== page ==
To many people, cold fusion sounds too good to be true. The idea is that, by creating nuclear fusion at room temperature, researchers can generate a nearly unlimited source of power that uses water as fuel and produces almost zero waste. Essentially, cold fusion would make oil obsolete.
However, many experts debate whether money should be spent on cold fusion research or applied to more realistic alternative energy solutions. For decades, researchers around the world have been simply trying to show that cold fusion is indeed possible, but they´ve yet to take that important first step.
Now, esteemed Physics Professor Yoshiaki Arata of Osaka University in Japan claims to have made the first successful demonstration of cold fusion. Last Thursday, May 22, Arata and his colleague Yue-Chang Zhang of Shianghai Jiotong University presented the cold fusion demonstration to 60 onlookers, including other physicists, as well as reporters from six major newspapers and two TV studios. If Arata and Zhang´s demonstration is real, it could lead to a future of new, clean, and cheap energy generation.
In their experiment, the physicists forced deuterium gas into a cell containing a mixture of palladium and zirconium oxide, which absorbed the deuterium to produce a dense "pynco" deuterium. In this dense state, the deuterium nuclei from different atoms were so close together that they fused to produce helium nuclei.
Evidence for the occurrence of this fusion came from measuring the temperature inside the cell. When Arata first injected the deuterium gas, the temperature rose to about 70° C (158° F), which Arata explained was due to nuclear and chemical reactions. When he turned the gas off, the temperature inside the cell remained warmer than the cell wall for 50 hours, which Arata said was an effect of nuclear fusion.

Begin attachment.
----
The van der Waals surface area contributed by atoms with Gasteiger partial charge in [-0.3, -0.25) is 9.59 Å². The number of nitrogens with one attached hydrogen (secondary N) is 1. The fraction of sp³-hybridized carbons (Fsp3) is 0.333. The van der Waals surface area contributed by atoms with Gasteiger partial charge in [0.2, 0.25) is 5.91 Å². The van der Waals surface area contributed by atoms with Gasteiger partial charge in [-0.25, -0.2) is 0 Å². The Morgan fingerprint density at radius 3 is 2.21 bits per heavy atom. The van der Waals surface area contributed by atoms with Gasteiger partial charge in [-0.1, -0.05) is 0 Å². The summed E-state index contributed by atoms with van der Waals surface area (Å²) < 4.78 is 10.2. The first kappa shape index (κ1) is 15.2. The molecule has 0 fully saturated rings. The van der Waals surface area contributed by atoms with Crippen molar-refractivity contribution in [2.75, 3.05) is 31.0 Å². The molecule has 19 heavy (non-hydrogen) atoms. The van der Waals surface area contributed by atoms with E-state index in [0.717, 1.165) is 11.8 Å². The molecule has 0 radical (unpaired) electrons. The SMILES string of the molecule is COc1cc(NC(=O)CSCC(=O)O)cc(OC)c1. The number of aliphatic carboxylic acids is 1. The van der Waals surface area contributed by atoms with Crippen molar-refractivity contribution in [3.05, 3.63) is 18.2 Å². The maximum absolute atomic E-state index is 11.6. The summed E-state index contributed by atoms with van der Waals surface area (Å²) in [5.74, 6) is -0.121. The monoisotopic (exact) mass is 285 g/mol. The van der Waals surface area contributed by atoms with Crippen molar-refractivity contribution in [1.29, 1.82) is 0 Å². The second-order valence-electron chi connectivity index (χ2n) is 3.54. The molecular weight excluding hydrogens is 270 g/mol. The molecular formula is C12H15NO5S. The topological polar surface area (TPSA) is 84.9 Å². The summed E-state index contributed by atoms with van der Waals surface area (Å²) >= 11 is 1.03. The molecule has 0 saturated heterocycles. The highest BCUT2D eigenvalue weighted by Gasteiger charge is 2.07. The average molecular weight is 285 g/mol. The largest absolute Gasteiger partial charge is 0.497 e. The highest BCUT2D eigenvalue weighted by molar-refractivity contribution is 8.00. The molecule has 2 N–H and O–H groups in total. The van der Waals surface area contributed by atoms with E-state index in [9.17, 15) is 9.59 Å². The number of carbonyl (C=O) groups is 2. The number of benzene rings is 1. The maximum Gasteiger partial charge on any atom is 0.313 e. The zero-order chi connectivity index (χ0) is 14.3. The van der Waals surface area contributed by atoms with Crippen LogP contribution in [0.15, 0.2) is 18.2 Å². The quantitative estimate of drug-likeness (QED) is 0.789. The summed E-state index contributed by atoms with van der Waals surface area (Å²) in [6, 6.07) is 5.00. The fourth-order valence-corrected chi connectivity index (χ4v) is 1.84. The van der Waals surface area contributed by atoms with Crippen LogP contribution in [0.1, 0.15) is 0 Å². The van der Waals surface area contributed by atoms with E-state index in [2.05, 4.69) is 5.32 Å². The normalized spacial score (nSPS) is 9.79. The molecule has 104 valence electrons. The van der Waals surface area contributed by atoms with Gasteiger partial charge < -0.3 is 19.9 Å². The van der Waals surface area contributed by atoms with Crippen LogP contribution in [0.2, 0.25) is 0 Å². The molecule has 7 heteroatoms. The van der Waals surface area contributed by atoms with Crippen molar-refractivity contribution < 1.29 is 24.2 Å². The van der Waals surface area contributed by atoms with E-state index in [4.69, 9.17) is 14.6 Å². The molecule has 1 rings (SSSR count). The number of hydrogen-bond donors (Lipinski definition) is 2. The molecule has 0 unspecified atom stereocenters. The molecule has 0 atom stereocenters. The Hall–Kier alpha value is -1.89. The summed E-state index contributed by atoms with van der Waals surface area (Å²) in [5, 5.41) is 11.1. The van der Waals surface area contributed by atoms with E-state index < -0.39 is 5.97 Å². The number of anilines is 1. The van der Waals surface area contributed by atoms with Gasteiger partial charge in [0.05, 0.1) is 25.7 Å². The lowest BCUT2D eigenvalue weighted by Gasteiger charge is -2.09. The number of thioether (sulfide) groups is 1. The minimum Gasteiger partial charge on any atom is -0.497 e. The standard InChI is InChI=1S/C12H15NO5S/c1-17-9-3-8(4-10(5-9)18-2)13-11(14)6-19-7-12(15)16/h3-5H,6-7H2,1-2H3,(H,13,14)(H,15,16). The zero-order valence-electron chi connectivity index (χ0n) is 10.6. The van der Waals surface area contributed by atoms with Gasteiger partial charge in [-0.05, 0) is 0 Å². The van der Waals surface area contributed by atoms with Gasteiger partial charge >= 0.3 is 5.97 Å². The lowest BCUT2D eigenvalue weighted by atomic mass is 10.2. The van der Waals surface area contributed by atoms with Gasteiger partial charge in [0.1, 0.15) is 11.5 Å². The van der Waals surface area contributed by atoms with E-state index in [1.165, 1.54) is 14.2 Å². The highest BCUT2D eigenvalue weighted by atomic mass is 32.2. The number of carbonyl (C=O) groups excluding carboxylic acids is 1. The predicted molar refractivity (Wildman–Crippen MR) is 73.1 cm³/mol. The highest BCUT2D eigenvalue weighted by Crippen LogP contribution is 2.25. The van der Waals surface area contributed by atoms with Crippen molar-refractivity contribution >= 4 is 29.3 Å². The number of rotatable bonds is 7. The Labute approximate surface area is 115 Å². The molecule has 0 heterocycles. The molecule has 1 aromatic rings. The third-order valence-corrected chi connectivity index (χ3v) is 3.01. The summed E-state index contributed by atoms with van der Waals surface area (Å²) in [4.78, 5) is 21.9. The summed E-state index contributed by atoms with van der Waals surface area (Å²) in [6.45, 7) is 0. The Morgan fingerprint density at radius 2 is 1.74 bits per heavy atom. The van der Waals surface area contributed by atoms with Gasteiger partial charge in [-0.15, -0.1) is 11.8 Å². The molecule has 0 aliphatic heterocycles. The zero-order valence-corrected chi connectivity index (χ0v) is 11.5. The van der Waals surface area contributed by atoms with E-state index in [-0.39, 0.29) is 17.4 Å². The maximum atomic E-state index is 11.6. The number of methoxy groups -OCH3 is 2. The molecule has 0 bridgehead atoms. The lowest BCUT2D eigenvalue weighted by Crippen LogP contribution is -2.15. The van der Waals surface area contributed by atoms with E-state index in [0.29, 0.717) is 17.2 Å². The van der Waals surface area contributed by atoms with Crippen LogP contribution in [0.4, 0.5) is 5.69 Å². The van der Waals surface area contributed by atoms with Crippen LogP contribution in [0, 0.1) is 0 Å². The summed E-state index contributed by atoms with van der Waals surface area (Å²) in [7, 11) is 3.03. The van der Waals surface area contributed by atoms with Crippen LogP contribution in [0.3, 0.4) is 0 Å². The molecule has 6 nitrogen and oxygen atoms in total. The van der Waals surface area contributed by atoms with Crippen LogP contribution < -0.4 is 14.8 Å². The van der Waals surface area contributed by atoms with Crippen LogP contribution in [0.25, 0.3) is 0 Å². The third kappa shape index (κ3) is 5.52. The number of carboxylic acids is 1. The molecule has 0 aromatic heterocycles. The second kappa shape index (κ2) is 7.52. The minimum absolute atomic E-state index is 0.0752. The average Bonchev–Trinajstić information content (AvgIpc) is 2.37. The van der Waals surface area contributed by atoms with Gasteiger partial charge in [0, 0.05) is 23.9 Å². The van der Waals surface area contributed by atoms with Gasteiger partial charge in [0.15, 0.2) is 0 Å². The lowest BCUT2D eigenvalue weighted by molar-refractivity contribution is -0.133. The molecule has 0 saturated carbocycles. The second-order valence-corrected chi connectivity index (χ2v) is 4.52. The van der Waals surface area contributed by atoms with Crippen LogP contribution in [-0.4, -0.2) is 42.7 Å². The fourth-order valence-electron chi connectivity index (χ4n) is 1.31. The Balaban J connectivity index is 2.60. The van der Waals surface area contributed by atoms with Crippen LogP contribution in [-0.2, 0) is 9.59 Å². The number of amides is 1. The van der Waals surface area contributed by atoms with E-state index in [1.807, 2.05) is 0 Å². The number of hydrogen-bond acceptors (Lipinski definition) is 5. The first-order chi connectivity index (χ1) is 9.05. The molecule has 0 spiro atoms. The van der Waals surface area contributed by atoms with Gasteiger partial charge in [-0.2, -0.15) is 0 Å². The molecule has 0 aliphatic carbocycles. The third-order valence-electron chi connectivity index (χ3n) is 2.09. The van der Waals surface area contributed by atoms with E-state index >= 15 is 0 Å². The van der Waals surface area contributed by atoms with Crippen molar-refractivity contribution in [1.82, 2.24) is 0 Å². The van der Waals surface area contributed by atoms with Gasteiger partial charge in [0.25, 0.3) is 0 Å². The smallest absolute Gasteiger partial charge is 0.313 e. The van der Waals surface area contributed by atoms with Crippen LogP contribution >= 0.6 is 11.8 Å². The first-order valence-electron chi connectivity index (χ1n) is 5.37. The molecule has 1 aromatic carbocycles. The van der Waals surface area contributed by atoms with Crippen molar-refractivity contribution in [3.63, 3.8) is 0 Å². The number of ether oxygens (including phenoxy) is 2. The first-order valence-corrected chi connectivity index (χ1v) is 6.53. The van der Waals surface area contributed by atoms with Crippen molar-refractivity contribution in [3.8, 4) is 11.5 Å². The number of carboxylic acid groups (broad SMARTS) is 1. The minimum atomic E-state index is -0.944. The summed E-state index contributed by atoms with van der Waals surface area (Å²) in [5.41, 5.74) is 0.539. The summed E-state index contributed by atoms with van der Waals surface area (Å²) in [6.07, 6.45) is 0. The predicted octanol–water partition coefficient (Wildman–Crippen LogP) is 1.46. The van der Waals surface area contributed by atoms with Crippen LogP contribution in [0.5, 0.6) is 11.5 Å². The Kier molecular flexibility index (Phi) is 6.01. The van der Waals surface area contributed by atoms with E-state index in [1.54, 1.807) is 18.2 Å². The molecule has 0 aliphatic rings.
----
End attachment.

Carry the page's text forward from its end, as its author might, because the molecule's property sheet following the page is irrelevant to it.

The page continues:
While Arata´s demonstration looked promising to his audience, the real test is still to come: duplication. Many scientists and others are now recalling the infamous 1989 demonstration by Martin Fleischmann and Stanley Pons, who claimed to produce controlled nuclear fusion in a glass jar at room temperature. However, no one - including Fleischmann and Pons - could duplicate the experiment, leading many people to consider cold fusion a pseudoscience to this day.
But one witness at the recent demonstration, physicist Akito Takahashi of Osaka University, thought that the experiment should be able to be repeated.
"Arata and Zhang demonstrated very successfully the generation of continuous excess energy [heat] from ZrO2-nano-Pd sample powders under D2 gas charging and generation of helium-4," Takahashi told New Energy Times. "The demonstrated live data looked just like data they reported in their published papers [J. High Temp. Soc. Jpn, Feb. and March issues, 2008]. This demonstration showed that the method is highly reproducible."
In addition, researchers will have to repeat the experiment with larger amounts of the palladium and zirconium oxide mixture in order to generate larger quantities of energy.
via: Physics World and New Energy Times
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